Recently, Her ALS Story and the Young Faces of ALS presented a series of online Town Halls discussing Relationships and ALS. With three major topics covering friendship, family, and intimacy, each Town Hall was led by people with ALS and featured an intimate and inspiring group discussion. Below, we have summarized some of these conversations to share the tips and feedback that were offered by our speakers and participants. Please note that all the advice shared here is based on personal experiences and should not be taken as medical advice.
Friendship and ALS
One of the most common comments we hear is how hard it is to maintain friendships once someone is diagnosed with ALS. For this event, participants joined us to hear stories of friends who are making the best of a bad situation, including examples of how to support a friend with ALS, and how people with ALS can continue to engage with their friends!
For this discussion, we were joined by hosts Sam Telgkamp, Asia Jami, and Jess Story. Many themes arose from the discussion, including how many friends of people diagnosed with ALS want to do more, but don’t know how to help. Some ideas of how to help included:
- Offering to visit, or do something like you used to do, even if it must be a little bit different. Going to get nails done, joining for a kid’s soccer game, driving to an appointment. Showing up is what is most important!
- Changing communication styles. As ALS can affect communication, staying in touch with memes, texts, or social media, is an extremely easy way to stay in contact with friends living with ALS.
- Having a sense of humor. Whether your humor style is witty snaps, or raunchy dark humor, maintaining a sense of humor post-diagnosis was what many folks recommend as they feel it helps them address some of the topics that would otherwise be awkward to discuss without it.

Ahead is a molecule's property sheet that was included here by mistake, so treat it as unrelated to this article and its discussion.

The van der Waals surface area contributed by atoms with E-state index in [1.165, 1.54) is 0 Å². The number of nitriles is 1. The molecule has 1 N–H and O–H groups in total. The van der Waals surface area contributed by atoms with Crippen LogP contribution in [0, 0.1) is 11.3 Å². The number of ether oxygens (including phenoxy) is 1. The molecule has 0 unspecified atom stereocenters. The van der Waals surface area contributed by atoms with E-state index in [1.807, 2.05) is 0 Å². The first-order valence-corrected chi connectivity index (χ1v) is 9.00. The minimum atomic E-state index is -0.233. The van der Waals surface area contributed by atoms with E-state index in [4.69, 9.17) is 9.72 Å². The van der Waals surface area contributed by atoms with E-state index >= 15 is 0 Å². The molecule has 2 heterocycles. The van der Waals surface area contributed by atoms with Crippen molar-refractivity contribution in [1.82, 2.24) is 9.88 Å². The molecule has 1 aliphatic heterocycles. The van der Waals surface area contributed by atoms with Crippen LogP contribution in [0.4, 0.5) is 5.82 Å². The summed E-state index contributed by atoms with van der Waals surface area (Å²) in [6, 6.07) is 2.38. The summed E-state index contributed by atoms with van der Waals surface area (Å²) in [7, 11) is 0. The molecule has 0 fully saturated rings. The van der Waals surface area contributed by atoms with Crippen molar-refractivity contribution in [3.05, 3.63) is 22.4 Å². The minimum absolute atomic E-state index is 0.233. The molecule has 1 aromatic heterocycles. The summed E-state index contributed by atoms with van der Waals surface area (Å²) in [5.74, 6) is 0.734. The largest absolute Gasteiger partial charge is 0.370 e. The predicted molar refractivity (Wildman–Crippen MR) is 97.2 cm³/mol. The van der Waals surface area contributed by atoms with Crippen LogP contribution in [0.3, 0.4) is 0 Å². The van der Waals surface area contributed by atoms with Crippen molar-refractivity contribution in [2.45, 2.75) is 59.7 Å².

Another important, although sad, topic discussed, was how folks dealt with people feeling abandoned by their friends. Not all friends will stay around after an ALS diagnosis, and that is something the group got to talk about – learning that these experiences of friendships fading were a common experience.
“I learned that my village doesn’t always know what to say or do but they are committed to showing up for me ❤️.”-Asia
“ALS has taught me the value of time and relationships. With less time spent worrying about the little things, I have been able to focus more on deepening my friendships and conversations with others. And more importantly, I've learned that when this comes off intimidating and pushes others away that is their loss, not mine.” -Sam
Family and ALS
Although family dynamics are always different, one common factor is the desire to support each other through the good and bad times. For this event, we facilitated a discussion on Family and ALS from many different perspectives – from living with ALS, caregiving for a family member with ALS, family planning and ALS, and being a parent with ALS.
We were joined by hosts Brooke Eby, and her sister Sarah, and Sunny Brous with her mom, Laurie. One topic we covered quite a bit was the use of the whole family network. For example, giving primary caregivers a break when at larger family gatherings, as you can be surrounded by others who can help with essential tasks, like grabbing your beer for you or helping you get around the function.